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Local business to global success: Evening forum by Ja’pura Marketing Alumni Association

Comments / {{hitsCtrl.values.hits}} Views / Monday, 25 September 2017 00:00


Finding the right opportunity, be different and being innovative can be identified as stumbling blocks for local investors who wants to concur the global business. 

Understanding the need to be a part of the global value chain will take us one step closer for Sri Lanka to be in the world map of global trade.    

Today a developing economies around the world cannot survive on their own unlike in past where countries boast on being self-sufficient. There are no self-sufficient economies in today’s heavily globalised environment where symbiosis of international trade is vital for growth. 

Therefore, international production, trade and investments are organised within global value chains where the different stages of the production process are located across different countries.

Global value chains provide opportunities for developing countries to diversify their exports and intensify their integration into the global economy. 

This provides ample opportunities for SMEs in developing economies like Sri Lanka through co manufacturing or sub-contracting production or services of big multinationals across the world. 

Developing countries traditionally exported unprocessed raw materials. The leap to exporting manufacture products was complicated because it required a full suite of complementary industries. Today, the rise of global value chains (GVCs) enables developing countries to slot themselves into a part of the production chain without having to produce a complete, final good. As a result, developing countries now mostly export manufacturing value-added.

This will enable countries like Sri Lanka to achieve rapid productivity growth, gains in modern sector employment, and impressive rises in living standards and declines in poverty.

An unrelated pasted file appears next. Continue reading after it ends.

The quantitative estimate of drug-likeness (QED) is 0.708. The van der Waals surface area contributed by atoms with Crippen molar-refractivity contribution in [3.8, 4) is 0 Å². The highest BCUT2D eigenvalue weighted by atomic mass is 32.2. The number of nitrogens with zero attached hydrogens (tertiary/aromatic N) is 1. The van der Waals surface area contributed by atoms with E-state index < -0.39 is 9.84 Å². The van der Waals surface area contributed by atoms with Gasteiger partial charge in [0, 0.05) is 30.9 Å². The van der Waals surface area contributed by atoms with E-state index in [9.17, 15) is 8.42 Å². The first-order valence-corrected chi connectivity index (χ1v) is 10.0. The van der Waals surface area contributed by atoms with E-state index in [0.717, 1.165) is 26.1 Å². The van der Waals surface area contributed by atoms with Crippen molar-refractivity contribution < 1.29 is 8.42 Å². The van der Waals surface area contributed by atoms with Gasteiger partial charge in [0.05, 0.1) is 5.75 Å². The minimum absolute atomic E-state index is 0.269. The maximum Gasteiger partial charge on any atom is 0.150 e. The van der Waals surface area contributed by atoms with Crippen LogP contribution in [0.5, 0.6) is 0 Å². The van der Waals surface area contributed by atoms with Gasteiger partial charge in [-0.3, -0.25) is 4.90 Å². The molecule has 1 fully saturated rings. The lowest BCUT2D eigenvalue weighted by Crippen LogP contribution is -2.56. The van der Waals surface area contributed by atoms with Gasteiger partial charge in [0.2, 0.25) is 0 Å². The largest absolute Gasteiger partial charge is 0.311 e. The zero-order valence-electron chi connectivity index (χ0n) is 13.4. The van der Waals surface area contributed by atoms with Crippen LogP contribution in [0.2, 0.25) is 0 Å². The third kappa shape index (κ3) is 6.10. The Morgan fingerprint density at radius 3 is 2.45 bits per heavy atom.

Sri Lanka is still in its infancy in its participation for international trade activities in GVC comparable to other fast growing developing countries like India, Indonesia and Malaysia. This is mainly due to not securing opportunities or lack of entrepreneurship.

Further global business community require the government policies to be more adaptable to suit the entrepreneurs entering the global value chain. For example, tax reforms, business start off policies, improved infrastructure in proving world class quality etc.  

In addressing this, Marketing alumni of University of Sri Jayawardenapura along with the department of marketing will be conducting a series of workshops targeting young talent in persuading them and inspire them to be a part of GVC. 

The first workshop will be conducted on 29 September at Hotel Galadari from 6 p.m. to 8 p.m. The sessions will be on the topic ‘Local Business to Global Success’ and Professor Rohan Samarajiva will take the audience through on identifying opportunities for Sri Lankan entrepreneurs. Rohan Pallewatta will add fuel to the session on how he walked the talk in making Sri Lanka a part of global business.  

Both the speakers are living legends in taking Sri Lanka to the global arena. 

Prof. Samarajiva is the founding Chair of LIRNEasia, an ICT policy and regulation think tank active across emerging Asia. He was CEO from 2004 to end 2012. His most recent co-authored book (2013) is ‘Information lives of the poor:  Fighting poverty with technology,’ published in English, French, Myanmar and Spanish. 

Prof. Samarajiva was Team Leader at the Sri Lanka Ministry for Economic Reform, Science and Technology (2002-04) responsible for infrastructure reforms, including participation in the design of the $ 83 million e Sri Lanka Initiative.  He was Director General of Telecommunications in Sri Lanka (1998-99), a founder director of the ICT Agency of Sri Lanka (2003-05), Honorary Professor at the University of Moratuwa in Sri Lanka (2003-04), Visiting Professor of Economics of Infrastructures at the Delft University of Technology in the Netherlands (2000-03) and Associate Professor of Communication and Public Policy at the Ohio State University in the US (1987-2000). Prof. Samarajiva was Policy Advisor to the Ministry of Post and Telecom in Bangladesh (2006-09).